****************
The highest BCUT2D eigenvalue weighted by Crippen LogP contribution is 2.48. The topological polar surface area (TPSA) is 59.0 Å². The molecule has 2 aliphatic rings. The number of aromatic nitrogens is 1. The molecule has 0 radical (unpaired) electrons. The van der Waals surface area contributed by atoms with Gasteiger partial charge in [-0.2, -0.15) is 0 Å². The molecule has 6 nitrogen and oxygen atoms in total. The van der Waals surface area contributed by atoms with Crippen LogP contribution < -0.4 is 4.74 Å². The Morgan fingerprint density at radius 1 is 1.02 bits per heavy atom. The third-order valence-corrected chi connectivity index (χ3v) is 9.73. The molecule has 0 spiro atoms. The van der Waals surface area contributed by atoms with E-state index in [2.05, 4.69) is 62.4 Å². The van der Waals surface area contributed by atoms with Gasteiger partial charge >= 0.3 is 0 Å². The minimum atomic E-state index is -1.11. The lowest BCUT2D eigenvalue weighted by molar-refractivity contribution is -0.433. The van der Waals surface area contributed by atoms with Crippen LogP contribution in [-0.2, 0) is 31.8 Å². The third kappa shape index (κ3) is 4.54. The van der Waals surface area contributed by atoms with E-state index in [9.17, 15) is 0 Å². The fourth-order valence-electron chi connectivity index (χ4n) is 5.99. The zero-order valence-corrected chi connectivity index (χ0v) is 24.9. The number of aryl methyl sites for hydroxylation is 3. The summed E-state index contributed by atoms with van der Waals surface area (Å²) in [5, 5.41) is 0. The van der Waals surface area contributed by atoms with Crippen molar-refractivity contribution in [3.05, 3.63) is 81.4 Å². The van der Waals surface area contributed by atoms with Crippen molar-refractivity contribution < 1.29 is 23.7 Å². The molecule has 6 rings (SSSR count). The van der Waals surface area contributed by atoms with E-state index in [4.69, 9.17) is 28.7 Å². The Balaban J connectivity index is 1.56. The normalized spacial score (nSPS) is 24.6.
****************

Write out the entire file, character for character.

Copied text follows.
The highest BCUT2D eigenvalue weighted by Crippen LogP contribution is 2.48. The topological polar surface area (TPSA) is 59.0 Å². The molecule has 2 aliphatic rings. The number of aromatic nitrogens is 1. The molecule has 0 radical (unpaired) electrons. The van der Waals surface area contributed by atoms with Gasteiger partial charge in [-0.2, -0.15) is 0 Å². The molecule has 6 nitrogen and oxygen atoms in total. The van der Waals surface area contributed by atoms with Crippen LogP contribution < -0.4 is 4.74 Å². The Morgan fingerprint density at radius 1 is 1.02 bits per heavy atom. The third-order valence-corrected chi connectivity index (χ3v) is 9.73. The molecule has 0 spiro atoms. The van der Waals surface area contributed by atoms with E-state index in [2.05, 4.69) is 62.4 Å². The van der Waals surface area contributed by atoms with Gasteiger partial charge >= 0.3 is 0 Å². The minimum atomic E-state index is -1.11. The lowest BCUT2D eigenvalue weighted by molar-refractivity contribution is -0.433. The van der Waals surface area contributed by atoms with Crippen LogP contribution in [-0.2, 0) is 31.8 Å². The third kappa shape index (κ3) is 4.54. The van der Waals surface area contributed by atoms with E-state index in [9.17, 15) is 0 Å². The fourth-order valence-electron chi connectivity index (χ4n) is 5.99. The zero-order valence-corrected chi connectivity index (χ0v) is 24.9. The number of aryl methyl sites for hydroxylation is 3. The summed E-state index contributed by atoms with van der Waals surface area (Å²) in [5, 5.41) is 0. The van der Waals surface area contributed by atoms with Crippen molar-refractivity contribution in [3.05, 3.63) is 81.4 Å². The van der Waals surface area contributed by atoms with Crippen molar-refractivity contribution < 1.29 is 23.7 Å². The molecule has 6 rings (SSSR count). The van der Waals surface area contributed by atoms with E-state index in [4.69, 9.17) is 28.7 Å². The Balaban J connectivity index is 1.56. The normalized spacial score (nSPS) is 24.6.